This was the great blue heron in my box.  The herons have come a long way from when they were first admitted to the WRC.  Videos on YouTube showed their progress--here's one of the chicks honing its fishing skills.

The birds were released at Cenaiko Lake at Coon Rapids Dam Regional Park--a perfect spot since the lake is managed and stocked for trout fishing.  It's also not too far from the Coon Rapids Dam heron rookery, so they will be able to watch the local adults to see where they go to forage and learn from them.  Perhaps one of the adults renesting in the park is a parent of one of the released chicks?  There won't be any magical family reunion, if these are any of their chicks, too much time has passed for the adults to regard these chicks as anything other than a competitor for food and territory.

I took this shot with my phone.  My heron was one of two that hung out in the water for several minutes after release.  I'm sure some if it had to do with the confusion of a new situation for them but the day we released the herons was the first day of that nasty heatwave that ravaged the midwest last week--yuck.  I think they just wanted to cool off.

The heron from my box eventually flew to the edge of the lake where it was promptly bapped by some red-winged blackbirds who didn't take kindly to it being in their territory.  It then found an edge where it could gather its thoughts in peace and heat.  It started panting and I could understand why.  I was in my full on Park Ranger uniform and I have to tell you that the poly-wool blend the government makes us wear retains heat like nobody's business.  I was only out in the heat in under 30 minutes and I'm certain I lost 5 pounds in sweat.  My clothes were soaked through when I got to the car.  Eventually the heron flew to a shadier spot close to the water, ready to fish.

And so this is a happier ending to the Minneapolis tornado for the herons. Though many nests were lost, the herons rebuilt and a handful of chicks have been returned to the wild. These chicks have aa good of a chance as any raised completely in the wild and I hope that they will figure out the best fishing spots and have a chance to migrate south and return next year.

Here's some of the media coverage of the release from KARE 11 , MPR and KSTP. (Mom, you'll be interested in the first 2 links).

And I leave you with a funny video of the herons from the WRC not long before their release.  One of the chicks decides to take on a monster sunfish.  With that sort of can do spirit, I'm sure the will do fine:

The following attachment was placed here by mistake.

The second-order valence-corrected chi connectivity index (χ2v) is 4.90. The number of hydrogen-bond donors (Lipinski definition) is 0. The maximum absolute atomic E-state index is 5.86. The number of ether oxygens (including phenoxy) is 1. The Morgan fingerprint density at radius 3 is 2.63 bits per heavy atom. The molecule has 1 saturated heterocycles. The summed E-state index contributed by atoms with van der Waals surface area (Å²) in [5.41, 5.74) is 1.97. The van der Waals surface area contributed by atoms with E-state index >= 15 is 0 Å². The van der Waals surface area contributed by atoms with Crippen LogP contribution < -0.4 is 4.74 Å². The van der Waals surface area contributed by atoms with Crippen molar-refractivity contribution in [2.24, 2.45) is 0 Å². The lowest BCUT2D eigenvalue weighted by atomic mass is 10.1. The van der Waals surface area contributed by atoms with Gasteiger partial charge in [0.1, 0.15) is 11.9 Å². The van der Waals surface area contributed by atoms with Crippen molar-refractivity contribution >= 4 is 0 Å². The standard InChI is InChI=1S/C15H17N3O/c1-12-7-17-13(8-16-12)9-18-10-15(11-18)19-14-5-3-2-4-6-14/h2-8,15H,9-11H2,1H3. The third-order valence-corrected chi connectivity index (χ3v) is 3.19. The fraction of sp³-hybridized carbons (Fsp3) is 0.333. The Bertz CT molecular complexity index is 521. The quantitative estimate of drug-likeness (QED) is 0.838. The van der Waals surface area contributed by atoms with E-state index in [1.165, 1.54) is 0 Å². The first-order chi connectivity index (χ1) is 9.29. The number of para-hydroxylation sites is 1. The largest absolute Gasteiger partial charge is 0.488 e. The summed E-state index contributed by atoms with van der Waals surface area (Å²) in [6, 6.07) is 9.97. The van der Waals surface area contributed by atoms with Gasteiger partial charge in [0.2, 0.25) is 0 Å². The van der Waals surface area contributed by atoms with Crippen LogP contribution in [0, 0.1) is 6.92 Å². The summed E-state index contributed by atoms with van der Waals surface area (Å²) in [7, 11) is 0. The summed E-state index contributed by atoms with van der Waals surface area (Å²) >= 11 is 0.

The Danger Of A Stake Out Bird

On Monday, a bird call woke me from my sleep.  Half asleep I thought, "Why is a robin singing with a cardinal type whistle note?" Something didn't add up.  I rolled over and pressed nose to the screen trying to wake up and figure it out.  This is not a sound I hear in my Minneapolis neighborhood...so different...so familiar...what does it sound like?

I went to the bathroom and it sounded as though the bird were right outside the window.  I stepped over the tub to the window and pished...then saw it--a Carolina wren!  Rare for Minnesota and no wonder I couldn't place it in my half awake state.  I stream of profanity let loose from my mouth as I tried to figure out how best to document it.  My bedroom and bathroom are both the worst for digiscoping.  I dashed to my camera.  All my noise woke up Non Birding Bill and he asked drowsily, "Wait, what is it, what's wrong?"

This is not the Carolina wren outside my window, this is one that I took a picture of one in Cape May, NJ.  But you get the idea of how distinctive they look.

"Carolina wren outside our window, not supposed to be here," I said searching for an SD card for my camera.  By the time I got it, I came into the bedroom to find NBB upright in bed and aiming his iPhone to our window where the bird feeders are.  Here's the video he got (you can't see the wren, it's perched just above the feeder, but you can hear it):


Alas, the wren flew off before I could get any kind of photo.  I posted the news to my Twitter and Facebook account and then got a couple of messages from local birders telling me that they have either never seen one or at least not in Minnesota and could I let them know if it comes back...panic set in.

The bedroom is by far the MESSIEST room in my apartment--it is the land of laundry and books and the occasional computer part NBB is playing with. I mean, I look at our apartment as a place to sleep between birding trips, not a display of indoor decorating.  I can live with people seeing that chaos, but the bedroom?  Yikes!  Worse yet, there's a whole host of embarrassing things in there.  I can't have people in my apartment...at least not the bedroom.  The bedroom window is the only window my apartment building allows me to have feeders, the other windows face a paring area and people don't like seed shells and bird poop on their cars, so it's not like I can move the feeders.

Mercifully, the Carolina wren has not returned but I'm still a bit stressed that it could at any moment...